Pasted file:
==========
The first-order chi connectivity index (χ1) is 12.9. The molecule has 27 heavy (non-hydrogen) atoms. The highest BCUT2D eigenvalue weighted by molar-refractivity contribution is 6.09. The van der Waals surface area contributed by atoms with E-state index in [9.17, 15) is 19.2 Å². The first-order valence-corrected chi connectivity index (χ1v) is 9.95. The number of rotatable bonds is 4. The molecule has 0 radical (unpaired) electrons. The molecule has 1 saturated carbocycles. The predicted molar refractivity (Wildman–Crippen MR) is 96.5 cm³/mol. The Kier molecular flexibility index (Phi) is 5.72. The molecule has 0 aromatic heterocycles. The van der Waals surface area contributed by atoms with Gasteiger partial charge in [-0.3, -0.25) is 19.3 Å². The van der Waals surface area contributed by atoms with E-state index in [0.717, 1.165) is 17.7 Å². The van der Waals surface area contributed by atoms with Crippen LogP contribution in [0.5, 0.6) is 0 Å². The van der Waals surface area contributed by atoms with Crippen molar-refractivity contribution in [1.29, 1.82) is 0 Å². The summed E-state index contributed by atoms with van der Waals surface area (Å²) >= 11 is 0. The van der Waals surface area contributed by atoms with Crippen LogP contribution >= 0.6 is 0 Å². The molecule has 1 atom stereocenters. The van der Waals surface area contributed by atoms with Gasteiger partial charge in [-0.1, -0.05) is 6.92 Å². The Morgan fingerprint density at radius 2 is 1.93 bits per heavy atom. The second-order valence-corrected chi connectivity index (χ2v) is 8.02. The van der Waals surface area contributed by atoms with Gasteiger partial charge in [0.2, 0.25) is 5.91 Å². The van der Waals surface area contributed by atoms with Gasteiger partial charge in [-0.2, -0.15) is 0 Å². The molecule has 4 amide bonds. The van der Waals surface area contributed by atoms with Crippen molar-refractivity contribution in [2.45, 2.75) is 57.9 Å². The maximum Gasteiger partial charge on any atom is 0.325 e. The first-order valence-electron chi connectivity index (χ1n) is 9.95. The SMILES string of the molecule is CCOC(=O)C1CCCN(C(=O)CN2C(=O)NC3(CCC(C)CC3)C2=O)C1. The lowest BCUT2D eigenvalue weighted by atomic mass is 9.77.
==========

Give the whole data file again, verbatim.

The first-order chi connectivity index (χ1) is 12.9. The molecule has 27 heavy (non-hydrogen) atoms. The highest BCUT2D eigenvalue weighted by molar-refractivity contribution is 6.09. The van der Waals surface area contributed by atoms with E-state index in [9.17, 15) is 19.2 Å². The first-order valence-corrected chi connectivity index (χ1v) is 9.95. The number of rotatable bonds is 4. The molecule has 0 radical (unpaired) electrons. The molecule has 1 saturated carbocycles. The predicted molar refractivity (Wildman–Crippen MR) is 96.5 cm³/mol. The Kier molecular flexibility index (Phi) is 5.72. The molecule has 0 aromatic heterocycles. The van der Waals surface area contributed by atoms with Gasteiger partial charge in [-0.3, -0.25) is 19.3 Å². The van der Waals surface area contributed by atoms with E-state index in [0.717, 1.165) is 17.7 Å². The van der Waals surface area contributed by atoms with Crippen LogP contribution in [0.5, 0.6) is 0 Å². The van der Waals surface area contributed by atoms with Crippen molar-refractivity contribution in [1.29, 1.82) is 0 Å². The summed E-state index contributed by atoms with van der Waals surface area (Å²) >= 11 is 0. The van der Waals surface area contributed by atoms with Crippen LogP contribution >= 0.6 is 0 Å². The molecule has 1 atom stereocenters. The van der Waals surface area contributed by atoms with Gasteiger partial charge in [-0.1, -0.05) is 6.92 Å². The Morgan fingerprint density at radius 2 is 1.93 bits per heavy atom. The second-order valence-corrected chi connectivity index (χ2v) is 8.02. The van der Waals surface area contributed by atoms with Gasteiger partial charge in [0.2, 0.25) is 5.91 Å². The van der Waals surface area contributed by atoms with Gasteiger partial charge in [-0.2, -0.15) is 0 Å². The molecule has 4 amide bonds. The van der Waals surface area contributed by atoms with Crippen molar-refractivity contribution in [2.45, 2.75) is 57.9 Å². The maximum Gasteiger partial charge on any atom is 0.325 e. The first-order valence-electron chi connectivity index (χ1n) is 9.95. The SMILES string of the molecule is CCOC(=O)C1CCCN(C(=O)CN2C(=O)NC3(CCC(C)CC3)C2=O)C1. The lowest BCUT2D eigenvalue weighted by atomic mass is 9.77.